Euthanasia

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The term euthanasia is derived from the Greek terms eu meaning good and thanatos meaning death. A 'good death' would be one that occurs with minimal pain and distress[1].

The moral value of euthanasia is complex in relation to animals and, like selective abortion in humans, often fraught with emotive implications. Individuals vary in their religious and moral outlook regarding this issue and this is critical in approaching euthanasia in companion animals. There is no right or wrong answer, but veterinarians in general approach euthanasia from the perspective of quality of life factors - when there is no immediate or future prospect of reasonable quality of life, euthanasia is usually recommended. A reasonable quality of life must take into account the five freedoms which all animals have a legal right to achieve[2][3].

Ethics of euthanasia

Although any discussion of ethics regarding euthanasia can be prolonged and complex, a circle of truths relevant to veterinary life appear to be self-evident;

  • physical and emotional pain do not resonate with 'a good life'
  • physical pain can be commuted in animals through drugs, and emotional pain through enrichment and bonding
  • emotional pain, produced by long-term physical pain or acute psychological stress, is more traumatic than acute physical pain
  • to avoid alleviating pain is incorrect, regardless of the animal species
  • any act that alleviates physical or emotional pain is compassionate
  • compassion can range from prescribing aspirin for pain relief or euthanasing a terminal life
  • the motivation behind a compassionate act determines its ethical value
  • proper ethical values are self-resonating (i.e. feel correct)
  • a 'good life' must be to alleviate physical and/or emotional pain.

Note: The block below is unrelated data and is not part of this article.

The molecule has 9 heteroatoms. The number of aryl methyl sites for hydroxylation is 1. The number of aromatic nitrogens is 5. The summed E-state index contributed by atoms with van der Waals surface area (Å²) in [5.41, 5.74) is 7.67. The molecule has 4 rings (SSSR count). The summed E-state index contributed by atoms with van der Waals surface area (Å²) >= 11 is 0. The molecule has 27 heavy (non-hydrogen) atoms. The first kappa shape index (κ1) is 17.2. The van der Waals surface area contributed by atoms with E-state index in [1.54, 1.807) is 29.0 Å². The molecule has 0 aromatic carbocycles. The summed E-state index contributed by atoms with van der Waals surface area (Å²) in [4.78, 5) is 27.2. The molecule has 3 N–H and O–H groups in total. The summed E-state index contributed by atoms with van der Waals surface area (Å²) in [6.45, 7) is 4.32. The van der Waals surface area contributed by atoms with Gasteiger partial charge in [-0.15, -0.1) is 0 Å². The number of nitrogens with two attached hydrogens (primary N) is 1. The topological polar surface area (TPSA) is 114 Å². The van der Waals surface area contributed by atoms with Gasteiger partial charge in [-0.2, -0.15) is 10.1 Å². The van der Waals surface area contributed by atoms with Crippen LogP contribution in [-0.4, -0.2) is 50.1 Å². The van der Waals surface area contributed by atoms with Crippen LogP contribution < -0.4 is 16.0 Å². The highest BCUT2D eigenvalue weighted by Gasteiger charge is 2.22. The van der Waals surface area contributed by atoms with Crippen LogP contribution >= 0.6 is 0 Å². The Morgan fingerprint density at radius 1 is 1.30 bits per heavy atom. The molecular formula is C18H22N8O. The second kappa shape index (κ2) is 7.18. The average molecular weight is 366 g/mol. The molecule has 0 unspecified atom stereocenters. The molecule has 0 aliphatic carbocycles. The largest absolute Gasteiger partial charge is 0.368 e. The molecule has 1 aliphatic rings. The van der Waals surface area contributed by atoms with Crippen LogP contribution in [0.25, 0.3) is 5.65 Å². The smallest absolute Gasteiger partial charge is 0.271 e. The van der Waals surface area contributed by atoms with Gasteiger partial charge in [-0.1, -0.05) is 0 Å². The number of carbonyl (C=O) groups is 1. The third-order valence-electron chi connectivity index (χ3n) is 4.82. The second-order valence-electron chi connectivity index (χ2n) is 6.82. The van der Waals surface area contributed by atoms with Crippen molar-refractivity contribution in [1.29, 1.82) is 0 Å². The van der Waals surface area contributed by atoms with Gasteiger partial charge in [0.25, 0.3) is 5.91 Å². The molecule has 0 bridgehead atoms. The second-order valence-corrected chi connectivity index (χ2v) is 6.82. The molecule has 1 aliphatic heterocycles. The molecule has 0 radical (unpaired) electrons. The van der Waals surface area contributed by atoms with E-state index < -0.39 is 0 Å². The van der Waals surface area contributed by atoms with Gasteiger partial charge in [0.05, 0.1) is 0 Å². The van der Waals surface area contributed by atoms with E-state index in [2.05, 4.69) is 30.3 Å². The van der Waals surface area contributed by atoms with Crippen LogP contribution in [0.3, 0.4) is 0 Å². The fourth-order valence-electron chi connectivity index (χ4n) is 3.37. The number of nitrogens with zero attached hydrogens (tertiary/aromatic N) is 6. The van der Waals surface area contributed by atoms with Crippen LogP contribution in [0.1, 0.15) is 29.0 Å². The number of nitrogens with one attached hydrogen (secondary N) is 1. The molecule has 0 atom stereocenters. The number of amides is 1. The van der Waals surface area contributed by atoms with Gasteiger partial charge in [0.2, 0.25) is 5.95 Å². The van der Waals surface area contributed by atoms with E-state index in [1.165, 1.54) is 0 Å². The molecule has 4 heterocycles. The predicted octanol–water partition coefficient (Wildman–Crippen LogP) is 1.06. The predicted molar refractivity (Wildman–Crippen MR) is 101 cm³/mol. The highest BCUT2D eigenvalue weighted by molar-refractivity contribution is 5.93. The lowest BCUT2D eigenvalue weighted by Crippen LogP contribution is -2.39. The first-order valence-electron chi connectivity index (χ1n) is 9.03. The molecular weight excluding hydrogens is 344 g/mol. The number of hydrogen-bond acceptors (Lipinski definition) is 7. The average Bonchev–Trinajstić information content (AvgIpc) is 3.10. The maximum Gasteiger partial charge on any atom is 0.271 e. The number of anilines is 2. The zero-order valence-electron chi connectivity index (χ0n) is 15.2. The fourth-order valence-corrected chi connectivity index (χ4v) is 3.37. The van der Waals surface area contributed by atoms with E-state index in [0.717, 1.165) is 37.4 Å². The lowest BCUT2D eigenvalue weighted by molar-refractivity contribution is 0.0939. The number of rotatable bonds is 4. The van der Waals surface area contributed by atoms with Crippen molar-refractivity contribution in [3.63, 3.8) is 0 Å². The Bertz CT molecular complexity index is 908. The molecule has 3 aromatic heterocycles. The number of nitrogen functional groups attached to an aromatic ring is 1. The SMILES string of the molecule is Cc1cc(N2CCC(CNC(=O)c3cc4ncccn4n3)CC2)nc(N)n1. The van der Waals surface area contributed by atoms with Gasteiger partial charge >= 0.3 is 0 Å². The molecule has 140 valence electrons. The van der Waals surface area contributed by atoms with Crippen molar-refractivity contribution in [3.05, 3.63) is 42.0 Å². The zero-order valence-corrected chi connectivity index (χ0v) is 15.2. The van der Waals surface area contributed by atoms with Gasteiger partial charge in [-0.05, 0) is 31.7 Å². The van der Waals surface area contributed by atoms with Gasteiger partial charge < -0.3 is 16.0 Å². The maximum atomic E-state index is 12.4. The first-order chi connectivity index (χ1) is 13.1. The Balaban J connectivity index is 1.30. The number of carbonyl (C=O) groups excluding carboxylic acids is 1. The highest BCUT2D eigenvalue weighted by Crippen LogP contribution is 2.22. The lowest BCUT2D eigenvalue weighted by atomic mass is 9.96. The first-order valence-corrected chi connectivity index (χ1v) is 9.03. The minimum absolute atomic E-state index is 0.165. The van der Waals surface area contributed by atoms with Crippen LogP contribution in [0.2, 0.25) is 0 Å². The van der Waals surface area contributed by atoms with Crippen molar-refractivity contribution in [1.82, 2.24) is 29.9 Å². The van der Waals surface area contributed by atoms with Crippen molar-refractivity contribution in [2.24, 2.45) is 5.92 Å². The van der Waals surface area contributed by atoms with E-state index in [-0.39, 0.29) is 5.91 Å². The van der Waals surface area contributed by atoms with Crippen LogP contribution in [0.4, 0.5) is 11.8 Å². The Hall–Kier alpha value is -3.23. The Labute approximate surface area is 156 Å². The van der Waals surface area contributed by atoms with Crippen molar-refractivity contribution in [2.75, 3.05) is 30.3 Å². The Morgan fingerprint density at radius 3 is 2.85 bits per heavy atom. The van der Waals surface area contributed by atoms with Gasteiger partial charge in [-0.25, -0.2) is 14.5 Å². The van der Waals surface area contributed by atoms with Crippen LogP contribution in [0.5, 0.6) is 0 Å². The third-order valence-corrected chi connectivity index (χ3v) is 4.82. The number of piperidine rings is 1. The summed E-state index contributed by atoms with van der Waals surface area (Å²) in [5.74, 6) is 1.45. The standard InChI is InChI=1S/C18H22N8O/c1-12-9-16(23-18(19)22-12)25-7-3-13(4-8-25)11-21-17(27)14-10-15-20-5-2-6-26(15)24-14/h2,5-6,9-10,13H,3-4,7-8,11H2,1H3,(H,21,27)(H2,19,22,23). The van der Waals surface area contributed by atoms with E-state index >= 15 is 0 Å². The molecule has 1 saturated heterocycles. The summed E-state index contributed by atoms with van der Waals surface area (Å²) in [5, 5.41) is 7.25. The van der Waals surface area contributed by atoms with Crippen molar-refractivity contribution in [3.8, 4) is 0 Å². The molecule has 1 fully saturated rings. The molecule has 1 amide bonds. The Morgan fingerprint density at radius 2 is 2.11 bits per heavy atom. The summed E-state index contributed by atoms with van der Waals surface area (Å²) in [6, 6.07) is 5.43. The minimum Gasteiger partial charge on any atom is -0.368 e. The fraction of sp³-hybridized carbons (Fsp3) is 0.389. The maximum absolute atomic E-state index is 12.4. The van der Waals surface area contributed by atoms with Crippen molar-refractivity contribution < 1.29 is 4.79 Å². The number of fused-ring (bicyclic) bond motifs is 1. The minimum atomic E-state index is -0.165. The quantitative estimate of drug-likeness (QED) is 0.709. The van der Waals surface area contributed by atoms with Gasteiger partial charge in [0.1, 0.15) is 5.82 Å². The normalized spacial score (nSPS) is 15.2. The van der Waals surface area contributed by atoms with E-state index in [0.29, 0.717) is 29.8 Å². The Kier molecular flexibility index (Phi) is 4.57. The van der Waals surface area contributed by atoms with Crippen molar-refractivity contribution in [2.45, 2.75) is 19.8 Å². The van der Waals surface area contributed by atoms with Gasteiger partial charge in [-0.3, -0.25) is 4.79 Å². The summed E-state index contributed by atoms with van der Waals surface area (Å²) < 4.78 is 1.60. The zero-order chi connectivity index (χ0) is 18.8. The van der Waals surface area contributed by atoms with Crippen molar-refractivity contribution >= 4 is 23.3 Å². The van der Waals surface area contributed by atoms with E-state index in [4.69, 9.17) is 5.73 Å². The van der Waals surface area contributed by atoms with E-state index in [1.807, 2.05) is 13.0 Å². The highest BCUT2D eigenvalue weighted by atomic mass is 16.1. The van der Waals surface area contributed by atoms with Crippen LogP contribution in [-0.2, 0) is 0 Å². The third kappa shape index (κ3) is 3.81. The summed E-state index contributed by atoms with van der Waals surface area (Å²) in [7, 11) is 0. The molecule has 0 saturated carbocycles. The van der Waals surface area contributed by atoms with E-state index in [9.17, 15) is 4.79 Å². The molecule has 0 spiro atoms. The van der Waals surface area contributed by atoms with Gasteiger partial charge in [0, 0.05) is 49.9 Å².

Correctness versus immorality

In a fast-growing secular society, ethical opinions are quickly being replaced by a sense of 'correctness' of action.

Thus, if alleviating suffering involves giving aspirin, then this is a morally correct act. This of course avoids the argument of inducing pain (e.g. surgical procedure to correct a broken limb) in order to achieve a more painless state.

To kill an animal is ethically correct when the animal is suffering a terminal disease (e.g. cancer) and done with respect for the animal's wellbeing. It is ethically neutral when done accidentally (e.g. car accident) and ethically incorrect when pleasure is derived from the act.

Concern mounts when an animal caregiver (i.e. pet owner) is fully aware of an animal's plight (e.g. dying) and is reluctant to euthanase due to personal grief over losing the pet. To allow an animal in such a situation to die 'naturally' cannot be condoned by the veterinary profession. To be indiferent to the welfare of an animal when intevention is available is morally incorrect[4].

If in doubt as to whether or not to euthanase, it better to give more pain relief and await more obvious clinical signs that suggest death is inevitable.

References

  1. Webster’s ninth new collegiate dictionary. Springfield: Merriam-Webster Inc, 1990
  2. Hart LA, Hart BL, Mader B. (1990) Humane euthanasia and companion animal death: caring for the animal, the client, and the veterinarian. J Am Vet Med Assoc 197:1292–1299
  3. Neiburg HA, Fischer A. (1982) Pet loss, a thoughtful guide for adults and children. New York: Harper & Row
  4. AMVA recommednations